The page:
ARETHA FRANKLIN: ‘The Atlantic Albums Collection’ (Rhino)

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Although it’s now almost fifty years since Aretha Franklin was, by popular consent, crowned the ‘Queen of Soul’ – a coronation inaugurated by a string of potent, soul-stirring chart smashes for Atlantic Records in the second half of the ’60s – no one has come near to claiming her crown. There have been plenty of pretenders over the years, of course, who have aspired to usurp Aretha’s title and steal her throne but in truth none could touch or even match her. That’s because when it comes to singing, Aretha Franklin is in a world and category of her own. Her voice, with its distinctive timbre, multi-octave range and powerful, gospel-infused cadences is an irresistible force of nature – indeed, the passion and depth of feeling she communicates can sometimes be overwhelming, such is its soulful majesty and cathartic intensity. Not only that but she also possesses that rare and special gift of completely inhabiting any song she sings so that it seems to reflect her own personality and life experiences. In fact, she doesn’t just sing a song – she lives it and any singer who can do that is undoubtedly worthy of being called unique. It’s no surprise, then, that Aretha Franklin’s soulful reign continues, even in her 73rd year and despite the fact that she rarely records and performs live these days. So, in celebration of her phenomenal talent, ‘The Atlantic Albums Collection’ presents her greatest long players for the legendary record label that was co-founded by Ahmet Ertegun and Herb Abramson back in 1947.

Though she released ten albums for Columbia Records between 1960 and 1966 – some of them halfway decent – Aretha couldn’t make that all-important crossover breakthrough until she teamed up with savvy Atlantic producer Jerry Wexler, in 1966, who put her in the studio with some great R&B musicians and built all the arrangements around her piano playing. ‘I Never Loved A Man The Way I Love You’ was her eleventh studio LP but might as well as have been her first as it totally reinvented her musically. While Aretha’s repertoire at Columbia had focused on a mixture of blues ballads, show tunes and jazz standards, Atlantic found her songs that perfectly married gospel fire with contemporary rhythm and blues grooves. The end result was explosive, chart-busting material, as big hits like ‘I Never Loved A Man (The Way I Love You)’ and ‘Respect’ testified. This collection traces Aretha’s album career in chronological sequence from her Atlantic launch in1967 to 1974 and includes every LP from that period. Beginning with ‘I Never Loved A Man The Way I Love You’ and ending with ‘Let Me In Your Life,’ in between you’ll find  ‘Aretha Arrives,’ ‘Aretha Now,’ ‘Lady Soul,’ ‘Aretha In Paris,’ ‘Soul ’69,’ ‘This Girl’s In Love With You,’ ‘Spirit In The Dark,’ ‘Live At Fillmore West’ (the expanded, remastered 2-disc version), ‘Young, Gifted & Black,’ a gospel-focused live set called ‘Amazing Grace’ (the complete 2-CD iteration) and the Quincy Jones-helmed ‘Hey Now Hey (The Other Side Of The Sky).’  After this, the set jumps to 1976’s soundtrack set, the Curtis Mayfield-produced ‘Sparkle’ (missing out the albums ‘With Everything I Feel In Me’ and ‘You’). That’s the final studio album in the set and a superlative 2007 2-CD compilation of outtakes and demos – ‘Rare & Unreleased Recordings From The Golden Reign Of The Queen Of Soul’ – and an archival live collection released the same year, ‘Oh Me Oh My: Aretha Live In Philly 1972,’ complete this collection.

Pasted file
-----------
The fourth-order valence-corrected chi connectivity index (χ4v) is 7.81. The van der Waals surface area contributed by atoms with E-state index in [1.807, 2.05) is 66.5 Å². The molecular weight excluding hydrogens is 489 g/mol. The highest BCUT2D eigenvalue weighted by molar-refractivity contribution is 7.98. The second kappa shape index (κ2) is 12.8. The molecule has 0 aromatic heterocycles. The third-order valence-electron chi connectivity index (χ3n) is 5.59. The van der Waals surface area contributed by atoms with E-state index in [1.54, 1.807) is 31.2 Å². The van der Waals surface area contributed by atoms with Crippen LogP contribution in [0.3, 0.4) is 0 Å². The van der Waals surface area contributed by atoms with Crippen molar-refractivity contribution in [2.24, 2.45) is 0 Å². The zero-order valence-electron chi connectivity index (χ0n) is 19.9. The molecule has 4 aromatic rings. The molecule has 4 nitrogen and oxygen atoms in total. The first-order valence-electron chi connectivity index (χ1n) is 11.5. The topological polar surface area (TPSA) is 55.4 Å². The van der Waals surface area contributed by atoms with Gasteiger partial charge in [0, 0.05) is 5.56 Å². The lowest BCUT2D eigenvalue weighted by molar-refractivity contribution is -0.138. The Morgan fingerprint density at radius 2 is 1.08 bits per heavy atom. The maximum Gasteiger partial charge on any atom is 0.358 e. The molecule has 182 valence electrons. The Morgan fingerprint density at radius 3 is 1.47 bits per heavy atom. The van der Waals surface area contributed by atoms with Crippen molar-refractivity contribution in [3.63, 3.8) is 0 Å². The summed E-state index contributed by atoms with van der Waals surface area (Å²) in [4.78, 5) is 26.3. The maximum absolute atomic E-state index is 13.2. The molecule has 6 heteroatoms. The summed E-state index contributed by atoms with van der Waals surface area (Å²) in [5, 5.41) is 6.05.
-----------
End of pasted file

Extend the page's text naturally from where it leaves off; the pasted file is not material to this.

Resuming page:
Some Aretha fans will certainly feel that the perfect opportunity to present her entire Atlantic output has been missed here – though, conversely, there are those who will say that omitting her five weakest albums (including her final three late-’70s LPs for the label, ‘Sweet Passion,’ ‘Almighty Fire,’ and the disco-oriented ‘La Diva’) is no big deal as they were all turkeys and were symptomatic of an artist in creative decline. Whatever your viewpoint, what is certain is that the music on this 19-CD collection represents some of the most important soul music ever recorded. Pedantic purists will bemoan the conspicuous absence of annotation and liner notes but in truth, words are redundant because it’s the music that really matters here. At its best it is timeless, awe-inspiring and shows soul music reaching its absolute zenith as an art form. The set will cost you around £50 or so in the UK but in all honesty it’s a truly priceless collection: the undoubted crown jewels of the Queen of Soul’s reign.

(CW) 5/5